New PBS Series Shows How Miami Dade Went From Hellhole To National Model For Helping Persons With Mental Illnesses

(4-13-20) PBS will premier two separate and important documentaries tonight and tomorrow at 10 p.m. EST about mental illness in America.

BEDLAM will trace the history of mental health treatment (or lack thereof) in America. At 2 p.m. EST today, the documentary’s director will host a Facebook discussion about mental health care that will feature  Daniel H. Gillison, Jr. the CEO of the National Alliance on Mental Illness. You can participate by signing up here.

Tuesday night,  4-14-20,  PBS will show The Definition of Insanity, an eight part series that reveals how Miami Dade County, Florida, has transformed itself from a hellhole of misery into a national model when it comes to jail diversion, Crisis Intervention Team Training, and other mental health services.

I’m especially interested in The Definition of Insanity because two advocates, whom I greatly admire, are responsible for the series and because my book, CRAZY: A Father’s Search Through America’s Mental Health Madness, exposed the barbaric conditions that were in the Miami Dade jail back in 2006.

Judge Steven Leifman, who was responsible for getting me into that jail, has become a nationally recognized expert on how communities can better deal with individuals when they become entangled in the criminal justice system. Norman “Norm” J. Ornstein, who you might have seen on television offering expert commentary as an American political scientist and resident scholar at the American Enterprise Institute, a Washington D.C. conservative think tank, collaborated with Judge Leifman and is a major financial backer of the series.

Ornstein created the Matthew Harris Ornstein Memorial Foundation Inc., after his 34 year-old son who died from carbon monoxide poisoning in 2015. Matthew fell asleep in a tent with a propane lantern emitting toxic fumes – an accident — but his death was shaped by a lack of judgment driven by his 10-year struggle with mental illness, his father said.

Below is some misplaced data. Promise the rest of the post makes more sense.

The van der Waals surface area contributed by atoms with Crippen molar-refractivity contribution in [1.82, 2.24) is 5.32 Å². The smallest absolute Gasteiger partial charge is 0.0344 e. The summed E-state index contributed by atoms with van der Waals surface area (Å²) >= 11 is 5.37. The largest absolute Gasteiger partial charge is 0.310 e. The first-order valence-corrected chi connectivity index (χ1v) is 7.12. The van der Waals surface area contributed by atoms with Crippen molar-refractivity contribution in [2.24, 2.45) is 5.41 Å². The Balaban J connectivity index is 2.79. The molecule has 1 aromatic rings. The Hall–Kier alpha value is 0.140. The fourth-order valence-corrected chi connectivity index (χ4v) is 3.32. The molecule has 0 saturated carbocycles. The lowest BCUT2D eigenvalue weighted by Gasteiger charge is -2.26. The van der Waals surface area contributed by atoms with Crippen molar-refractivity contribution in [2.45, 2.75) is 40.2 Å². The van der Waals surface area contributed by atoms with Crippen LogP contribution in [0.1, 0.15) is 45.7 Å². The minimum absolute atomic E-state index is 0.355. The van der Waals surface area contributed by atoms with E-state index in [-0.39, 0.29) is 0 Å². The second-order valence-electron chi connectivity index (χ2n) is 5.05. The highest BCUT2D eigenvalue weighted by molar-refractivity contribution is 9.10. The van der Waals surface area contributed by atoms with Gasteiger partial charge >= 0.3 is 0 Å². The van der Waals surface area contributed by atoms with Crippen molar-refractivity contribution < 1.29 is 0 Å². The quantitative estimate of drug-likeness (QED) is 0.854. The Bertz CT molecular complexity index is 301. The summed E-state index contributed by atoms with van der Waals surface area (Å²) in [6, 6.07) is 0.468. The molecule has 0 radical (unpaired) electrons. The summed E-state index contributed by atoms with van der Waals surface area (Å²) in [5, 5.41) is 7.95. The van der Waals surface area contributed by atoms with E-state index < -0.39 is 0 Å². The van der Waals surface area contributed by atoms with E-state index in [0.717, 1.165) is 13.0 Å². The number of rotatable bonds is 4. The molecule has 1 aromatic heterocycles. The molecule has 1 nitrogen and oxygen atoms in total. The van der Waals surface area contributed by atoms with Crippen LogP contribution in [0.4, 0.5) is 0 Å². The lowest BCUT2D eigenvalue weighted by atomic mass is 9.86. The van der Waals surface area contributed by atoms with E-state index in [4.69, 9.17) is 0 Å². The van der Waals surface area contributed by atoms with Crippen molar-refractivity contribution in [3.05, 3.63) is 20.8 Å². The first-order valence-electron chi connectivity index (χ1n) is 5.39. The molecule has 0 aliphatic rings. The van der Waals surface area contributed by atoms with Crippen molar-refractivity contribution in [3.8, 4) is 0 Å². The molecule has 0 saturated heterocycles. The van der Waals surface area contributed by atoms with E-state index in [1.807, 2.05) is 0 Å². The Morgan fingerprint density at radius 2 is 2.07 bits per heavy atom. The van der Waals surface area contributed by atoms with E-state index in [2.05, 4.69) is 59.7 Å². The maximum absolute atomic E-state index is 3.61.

More than 360,000 individuals with diagnosed mental illnesses are currently in our jails and prisons, and 2.2 million are booked into jails each year. What Judge Leifman has demonstrated and the Ornstein PBS series poignantly documents, is how our communities could dramatically reduce that number and help people recover while saving tax dollars!

Judge Leifman launched the 11th Judicial Circuit Criminal Mental Health Project (CMHP) in 2000 to divert individuals with serious mental illnesses, who do not pose public safety risks,  from the criminal justice system and into community-based treatment and support services. Since then, the city has reformed itself.

  1. To date, more than 6,000 law enforcement officers from all 36 municipalities in the county have received 40-hour Crisis Intervention Team (CIT) training to teach law enforcement officers to more effectively respond to people experiencing mental health crisis in the community.
  2. Between 2010 and 2017, CIT officers from the two largest law enforcement agencies in the county responded to 83,427 mental health calls, resulting in 15,894 diversions from jail, 47,115 individuals linked to community treatment, and only 149 arrests.
  3. Among post-booking jail diversion participants, recidivism rates have been reduced by approximately 75%.
  4. The average daily jail population declined from 7,200 to 4,000 inmates and the county was able to close one jail facility resulting in $12 million in annual savings.

The U.S. Supreme Court recognized Judge Leifman for his work and Miami Dade now has become a must-visit community when others are looking for ways to curb the inappropriate incarceration of persons whose real crime is that they got sick. Folks like my son, Kevin, who was arrested when he broke into an unoccupied  stranger’s house while psychotic to take a bubble bath.

Before the corona virus began restricting travel, Judge Leifman was criss-crossing the country teaching judges, prosecutors, defense attorneys and other law officials what he has learned reforming Miami’s system. Advocates in their local communities now can use the documentary to help encourage and educate their elected officials – if you share it!

Judge Leifman and Norman Ornstein are champions – individuals who have chosen to fight tirelessly for reforms. Bravo! We owe you both tremendous thanks.

After his death, his friends and family gathered to come up with a way to honor Matthew’s life. From those conversations, the foundation was born. The foundation started as a small initiative in 2015, but thanks to the generosity of its donors has grown into a formidable force advocating for mental illness and urban debate.

We encourage you to read the rest of this web page to learn about our documentary, “Definition of Insanity” on the mental health court system in Miami, our sponsorship of LEAP trainings taught by the world-renowned Dr. Xavier Amador, and the Matthew Harris Ornstein Debate Institute.

About the author:

Pete Earley is the bestselling author of such books as The Hot House and Crazy. When he is not spending time with his family, he tours the globe advocating for mental health reform.

Learn more about Pete.